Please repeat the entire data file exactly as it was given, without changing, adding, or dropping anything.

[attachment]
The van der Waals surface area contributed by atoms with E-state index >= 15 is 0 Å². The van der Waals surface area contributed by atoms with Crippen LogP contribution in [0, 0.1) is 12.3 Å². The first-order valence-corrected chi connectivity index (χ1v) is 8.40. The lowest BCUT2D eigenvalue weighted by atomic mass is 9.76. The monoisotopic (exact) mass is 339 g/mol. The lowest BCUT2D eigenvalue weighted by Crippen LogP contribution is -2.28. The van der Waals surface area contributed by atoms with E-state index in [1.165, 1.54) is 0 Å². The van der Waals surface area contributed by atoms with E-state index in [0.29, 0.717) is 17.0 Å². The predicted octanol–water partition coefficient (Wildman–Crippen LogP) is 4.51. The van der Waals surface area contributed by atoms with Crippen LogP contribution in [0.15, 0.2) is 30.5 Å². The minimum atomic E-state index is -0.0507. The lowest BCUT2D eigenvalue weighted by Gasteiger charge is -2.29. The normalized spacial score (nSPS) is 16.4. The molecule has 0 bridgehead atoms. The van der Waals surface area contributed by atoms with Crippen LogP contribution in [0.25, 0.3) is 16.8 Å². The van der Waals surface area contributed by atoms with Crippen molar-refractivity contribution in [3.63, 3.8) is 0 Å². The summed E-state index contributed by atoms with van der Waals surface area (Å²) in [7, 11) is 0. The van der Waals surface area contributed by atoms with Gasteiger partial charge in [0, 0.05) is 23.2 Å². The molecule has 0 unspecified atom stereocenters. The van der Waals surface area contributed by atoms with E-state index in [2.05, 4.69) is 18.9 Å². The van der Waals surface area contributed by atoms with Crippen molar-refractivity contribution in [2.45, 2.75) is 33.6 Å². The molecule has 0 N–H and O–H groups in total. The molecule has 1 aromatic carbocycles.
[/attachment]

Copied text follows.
The van der Waals surface area contributed by atoms with E-state index >= 15 is 0 Å². The van der Waals surface area contributed by atoms with Crippen LogP contribution in [0, 0.1) is 12.3 Å². The first-order valence-corrected chi connectivity index (χ1v) is 8.40. The lowest BCUT2D eigenvalue weighted by atomic mass is 9.76. The monoisotopic (exact) mass is 339 g/mol. The lowest BCUT2D eigenvalue weighted by Crippen LogP contribution is -2.28. The van der Waals surface area contributed by atoms with E-state index in [1.165, 1.54) is 0 Å². The van der Waals surface area contributed by atoms with E-state index in [0.29, 0.717) is 17.0 Å². The predicted octanol–water partition coefficient (Wildman–Crippen LogP) is 4.51. The van der Waals surface area contributed by atoms with Crippen LogP contribution in [0.15, 0.2) is 30.5 Å². The minimum atomic E-state index is -0.0507. The lowest BCUT2D eigenvalue weighted by Gasteiger charge is -2.29. The normalized spacial score (nSPS) is 16.4. The molecule has 0 bridgehead atoms. The van der Waals surface area contributed by atoms with Crippen LogP contribution in [0.25, 0.3) is 16.8 Å². The van der Waals surface area contributed by atoms with Crippen molar-refractivity contribution in [3.63, 3.8) is 0 Å². The summed E-state index contributed by atoms with van der Waals surface area (Å²) in [7, 11) is 0. The van der Waals surface area contributed by atoms with Gasteiger partial charge in [0, 0.05) is 23.2 Å². The molecule has 0 unspecified atom stereocenters. The van der Waals surface area contributed by atoms with E-state index in [2.05, 4.69) is 18.9 Å². The van der Waals surface area contributed by atoms with Crippen molar-refractivity contribution in [2.45, 2.75) is 33.6 Å². The molecule has 0 N–H and O–H groups in total. The molecule has 1 aromatic carbocycles.